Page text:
The predominant media narrative surrounding Bill Clinton’s recent remarks about the Affordable Care Act illustrates a problematic trend in which coverage of public policy simplifies complex issues into sensationalized sound bites. This trend toward reductionist headlines is particularly problematic in the realm of health care policy, which is one of the most misunderstood policy arenas in American politics.
At an October 3 rally for Democratic presidential nominee Hillary Clinton, former President Bill Clinton gave a speech on a variety of policy issues including Hillary Clinton’s proposals for expanding and improving the Affordable Care Act (ACA) to address the challenges of the existing insurance market system. The former president specifically outlined how the Clinton campaign’s plan to “let people buy in to Medicare and Medicaid” would address the customers who were left out of the private insurance market even after President Obama’s landmark health care reform law went into effect:
BILL CLINTON: Now the next thing is, we got to figure out now what to do on health care. Her opponent said, ‘Oh, just repeal it all. The market will take care of it.’ That didn’t work out very well for us, did it? We wound up with the most expensive system in the world and we insured the smallest percentage of people. On the other hand, the current system works fine if you’re eligible for Medicaid, if you’re a lower income working person, if you’re already on Medicare, or if you get enough subsidies on a modest income that you can afford your health care.
But the people that are getting killed in this deal are small businesspeople and individuals who make just a little too much to get any of these subsidies. Why? Because they’re not organized, they don’t have any bargaining power with insurance companies, and they’re getting whacked. So you’ve got this crazy system where all of a sudden, 25 million more people have health care and then the people that are out there busting it ― sometimes 60 hours a week ― wind up with their premiums doubled and their coverage cut in half. It’s the craziest thing in the world so here’s the simplest thing ― you raise your hands, you think about it ― here’s the simplest thing: figure out an affordable rate and let people use that ― something that won’t undermine your quality of life, won’t interfere with your ability to make expenses, won’t interfere with your ability to save money for your kid’s college education. And let people buy in to Medicare or Medicaid.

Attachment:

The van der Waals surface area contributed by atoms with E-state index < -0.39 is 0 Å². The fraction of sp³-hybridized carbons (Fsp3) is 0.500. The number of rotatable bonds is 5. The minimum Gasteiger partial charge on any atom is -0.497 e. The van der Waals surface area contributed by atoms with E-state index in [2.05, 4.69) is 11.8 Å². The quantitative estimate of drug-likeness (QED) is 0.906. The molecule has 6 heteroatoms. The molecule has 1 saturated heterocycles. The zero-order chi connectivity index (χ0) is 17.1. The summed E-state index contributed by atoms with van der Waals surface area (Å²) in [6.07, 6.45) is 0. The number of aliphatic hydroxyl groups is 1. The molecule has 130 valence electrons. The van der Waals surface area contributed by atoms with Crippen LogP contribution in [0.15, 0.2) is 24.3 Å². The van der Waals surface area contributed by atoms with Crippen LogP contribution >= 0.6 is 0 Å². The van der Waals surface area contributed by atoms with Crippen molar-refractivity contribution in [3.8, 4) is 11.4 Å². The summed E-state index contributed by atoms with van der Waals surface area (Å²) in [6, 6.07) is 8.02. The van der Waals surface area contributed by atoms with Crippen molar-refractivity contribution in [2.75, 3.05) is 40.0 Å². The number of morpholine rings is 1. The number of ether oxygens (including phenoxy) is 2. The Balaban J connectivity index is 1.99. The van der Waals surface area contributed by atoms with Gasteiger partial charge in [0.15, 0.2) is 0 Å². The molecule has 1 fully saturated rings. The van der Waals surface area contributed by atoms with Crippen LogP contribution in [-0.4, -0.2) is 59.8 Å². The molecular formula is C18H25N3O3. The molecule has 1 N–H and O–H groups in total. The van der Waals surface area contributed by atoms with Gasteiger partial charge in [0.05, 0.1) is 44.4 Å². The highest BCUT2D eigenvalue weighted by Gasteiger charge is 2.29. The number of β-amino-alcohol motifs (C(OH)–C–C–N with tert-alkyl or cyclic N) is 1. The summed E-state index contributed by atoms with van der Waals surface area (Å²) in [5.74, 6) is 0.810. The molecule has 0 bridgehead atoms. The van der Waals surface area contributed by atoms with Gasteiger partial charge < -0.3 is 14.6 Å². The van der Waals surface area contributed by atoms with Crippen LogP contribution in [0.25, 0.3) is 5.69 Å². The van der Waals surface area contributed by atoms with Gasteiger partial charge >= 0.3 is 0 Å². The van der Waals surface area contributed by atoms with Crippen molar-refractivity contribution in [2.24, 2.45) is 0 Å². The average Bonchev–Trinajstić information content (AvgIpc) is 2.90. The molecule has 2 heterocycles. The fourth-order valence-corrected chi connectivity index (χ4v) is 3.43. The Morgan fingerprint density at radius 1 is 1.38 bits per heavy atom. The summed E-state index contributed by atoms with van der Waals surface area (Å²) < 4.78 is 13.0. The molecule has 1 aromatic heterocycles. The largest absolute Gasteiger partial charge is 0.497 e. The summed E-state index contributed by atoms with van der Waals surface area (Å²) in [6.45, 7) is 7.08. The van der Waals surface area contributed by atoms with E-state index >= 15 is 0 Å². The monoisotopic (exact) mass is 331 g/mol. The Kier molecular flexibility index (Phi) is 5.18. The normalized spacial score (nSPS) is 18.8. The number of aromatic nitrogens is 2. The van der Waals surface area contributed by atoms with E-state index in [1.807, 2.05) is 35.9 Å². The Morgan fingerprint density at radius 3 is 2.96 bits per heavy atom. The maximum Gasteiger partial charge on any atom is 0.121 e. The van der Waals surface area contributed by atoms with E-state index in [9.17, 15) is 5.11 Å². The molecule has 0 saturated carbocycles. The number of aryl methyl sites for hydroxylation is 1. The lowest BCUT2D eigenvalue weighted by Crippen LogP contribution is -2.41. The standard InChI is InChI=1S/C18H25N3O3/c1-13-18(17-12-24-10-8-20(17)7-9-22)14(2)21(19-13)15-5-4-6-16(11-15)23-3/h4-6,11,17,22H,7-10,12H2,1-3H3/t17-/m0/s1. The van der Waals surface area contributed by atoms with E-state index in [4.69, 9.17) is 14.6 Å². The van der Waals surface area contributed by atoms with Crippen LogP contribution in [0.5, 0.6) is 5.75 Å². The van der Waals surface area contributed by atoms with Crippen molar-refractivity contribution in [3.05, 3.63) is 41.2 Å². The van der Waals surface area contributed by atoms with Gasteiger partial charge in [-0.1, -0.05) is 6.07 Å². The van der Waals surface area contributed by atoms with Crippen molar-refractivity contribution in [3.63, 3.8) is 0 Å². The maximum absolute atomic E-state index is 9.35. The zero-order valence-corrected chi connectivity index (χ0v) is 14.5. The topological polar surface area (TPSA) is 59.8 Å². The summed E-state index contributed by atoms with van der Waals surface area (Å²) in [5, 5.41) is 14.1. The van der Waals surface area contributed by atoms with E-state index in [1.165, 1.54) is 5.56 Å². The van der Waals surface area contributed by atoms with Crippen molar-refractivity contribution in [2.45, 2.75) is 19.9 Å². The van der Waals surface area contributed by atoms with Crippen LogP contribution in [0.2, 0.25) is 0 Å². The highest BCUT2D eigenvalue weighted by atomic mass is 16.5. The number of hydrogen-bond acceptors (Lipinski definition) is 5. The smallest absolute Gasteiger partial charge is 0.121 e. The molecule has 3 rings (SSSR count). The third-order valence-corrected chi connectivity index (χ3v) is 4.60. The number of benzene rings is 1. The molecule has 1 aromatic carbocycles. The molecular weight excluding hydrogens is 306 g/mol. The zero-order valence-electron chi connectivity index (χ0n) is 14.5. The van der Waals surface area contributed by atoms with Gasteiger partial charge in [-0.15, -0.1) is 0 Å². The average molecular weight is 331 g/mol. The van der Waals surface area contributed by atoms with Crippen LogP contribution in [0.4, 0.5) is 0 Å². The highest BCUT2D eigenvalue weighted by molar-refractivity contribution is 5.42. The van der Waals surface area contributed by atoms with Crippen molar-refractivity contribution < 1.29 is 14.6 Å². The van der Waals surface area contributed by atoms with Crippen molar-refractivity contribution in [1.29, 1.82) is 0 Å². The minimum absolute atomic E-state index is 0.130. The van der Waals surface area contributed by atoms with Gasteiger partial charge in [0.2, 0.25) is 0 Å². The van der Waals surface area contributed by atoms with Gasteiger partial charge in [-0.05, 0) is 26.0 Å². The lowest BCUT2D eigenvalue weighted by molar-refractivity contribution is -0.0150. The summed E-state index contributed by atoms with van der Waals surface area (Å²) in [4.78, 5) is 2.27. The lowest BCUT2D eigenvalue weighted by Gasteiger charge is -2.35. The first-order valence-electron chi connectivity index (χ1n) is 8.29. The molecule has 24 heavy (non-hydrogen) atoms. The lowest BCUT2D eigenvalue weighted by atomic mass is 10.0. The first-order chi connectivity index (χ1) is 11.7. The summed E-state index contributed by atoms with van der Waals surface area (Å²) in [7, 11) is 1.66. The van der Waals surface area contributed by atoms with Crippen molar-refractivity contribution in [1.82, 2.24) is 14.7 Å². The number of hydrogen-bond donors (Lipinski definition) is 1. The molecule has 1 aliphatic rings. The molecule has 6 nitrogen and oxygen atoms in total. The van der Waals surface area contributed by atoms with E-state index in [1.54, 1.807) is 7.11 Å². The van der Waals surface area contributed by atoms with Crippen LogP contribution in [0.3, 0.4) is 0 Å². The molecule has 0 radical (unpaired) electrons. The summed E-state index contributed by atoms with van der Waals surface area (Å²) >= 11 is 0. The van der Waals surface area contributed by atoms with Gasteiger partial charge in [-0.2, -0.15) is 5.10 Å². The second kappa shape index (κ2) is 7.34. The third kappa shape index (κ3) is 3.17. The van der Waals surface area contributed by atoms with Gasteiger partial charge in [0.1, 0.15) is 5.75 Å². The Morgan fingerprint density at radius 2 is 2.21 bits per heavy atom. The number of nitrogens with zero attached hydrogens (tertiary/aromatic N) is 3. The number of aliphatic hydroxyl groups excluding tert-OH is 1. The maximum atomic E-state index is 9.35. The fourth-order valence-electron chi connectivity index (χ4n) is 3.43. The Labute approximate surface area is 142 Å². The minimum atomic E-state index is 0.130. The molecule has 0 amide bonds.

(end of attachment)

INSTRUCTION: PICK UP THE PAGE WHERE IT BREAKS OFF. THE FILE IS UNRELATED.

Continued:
Here’s why: you can let people buy in for just a little bit because unlike where you are now, if you were on the other side of this, if you were an insurer, you’d say, ‘Gosh, I only got 2,000 people in this little pool. Eighty percent of insurance costs every year come from 20 percent of the people. If I get unlucky in the pool, I’ll lose money.’ So they overcharge you just to make sure, and on good years, they just make a whopping profit from the people who are least able to pay it.
It doesn’t make any sense. The insurance model doesn’t work here; it’s not like life insurance, it’s not like casualties, it’s not like predicting flooding. It doesn’t work. So Hillary believes we should simply let people who are above the line for getting these subsidies have access to affordable entry into the Medicare and Medicaid programs. They’ll all be covered, it will not hurt the program, we will not lose a lot of money. And we ought to do it. [The Huffington Post, 10/4/16]
Media jumped on just a fragment of Bill Clinton’s speech, framing his comments as an attack on Obamacare, a political gaffe, and a potential rift with President Obama and Hillary Clinton’s vision for health care policy -- framing that originated with the Republican Party’s so-called “war room,” which serves as a clearinghouse for opposition research. Much of the immediate coverage focused on the most inflammatory aspects of Clinton’s remarks, claiming Bill Clinton called Obamacare “the craziest thing in the world,” depicting his comments as trashing Obamacare, or declaring, “Bill goes rogue again.” Others emphasized that Bill Clinton later tried to clarify his purportedly “scathing” comments by changing his tune on the health care law.